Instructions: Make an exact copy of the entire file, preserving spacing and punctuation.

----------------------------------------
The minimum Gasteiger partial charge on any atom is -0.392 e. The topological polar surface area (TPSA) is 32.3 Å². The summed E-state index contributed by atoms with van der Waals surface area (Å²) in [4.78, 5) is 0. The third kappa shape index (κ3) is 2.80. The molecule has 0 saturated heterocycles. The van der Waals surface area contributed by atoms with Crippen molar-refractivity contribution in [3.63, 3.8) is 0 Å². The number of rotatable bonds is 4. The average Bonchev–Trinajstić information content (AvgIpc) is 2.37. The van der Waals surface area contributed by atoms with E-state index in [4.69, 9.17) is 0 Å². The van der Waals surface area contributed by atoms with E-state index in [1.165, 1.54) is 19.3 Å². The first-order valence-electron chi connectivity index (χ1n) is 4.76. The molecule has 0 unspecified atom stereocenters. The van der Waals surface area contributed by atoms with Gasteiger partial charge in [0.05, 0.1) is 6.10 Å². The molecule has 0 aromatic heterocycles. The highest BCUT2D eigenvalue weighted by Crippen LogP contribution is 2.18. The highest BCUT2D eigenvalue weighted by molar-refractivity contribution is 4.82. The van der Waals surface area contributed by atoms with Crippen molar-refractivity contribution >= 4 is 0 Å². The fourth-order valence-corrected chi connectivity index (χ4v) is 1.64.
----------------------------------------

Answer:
The minimum Gasteiger partial charge on any atom is -0.392 e. The topological polar surface area (TPSA) is 32.3 Å². The summed E-state index contributed by atoms with van der Waals surface area (Å²) in [4.78, 5) is 0. The third kappa shape index (κ3) is 2.80. The molecule has 0 saturated heterocycles. The van der Waals surface area contributed by atoms with Crippen molar-refractivity contribution in [3.63, 3.8) is 0 Å². The number of rotatable bonds is 4. The average Bonchev–Trinajstić information content (AvgIpc) is 2.37. The van der Waals surface area contributed by atoms with E-state index in [4.69, 9.17) is 0 Å². The van der Waals surface area contributed by atoms with E-state index in [1.165, 1.54) is 19.3 Å². The first-order valence-electron chi connectivity index (χ1n) is 4.76. The molecule has 0 unspecified atom stereocenters. The van der Waals surface area contributed by atoms with Gasteiger partial charge in [0.05, 0.1) is 6.10 Å². The molecule has 0 aromatic heterocycles. The highest BCUT2D eigenvalue weighted by Crippen LogP contribution is 2.18. The highest BCUT2D eigenvalue weighted by molar-refractivity contribution is 4.82. The van der Waals surface area contributed by atoms with Crippen molar-refractivity contribution >= 4 is 0 Å². The fourth-order valence-corrected chi connectivity index (χ4v) is 1.64.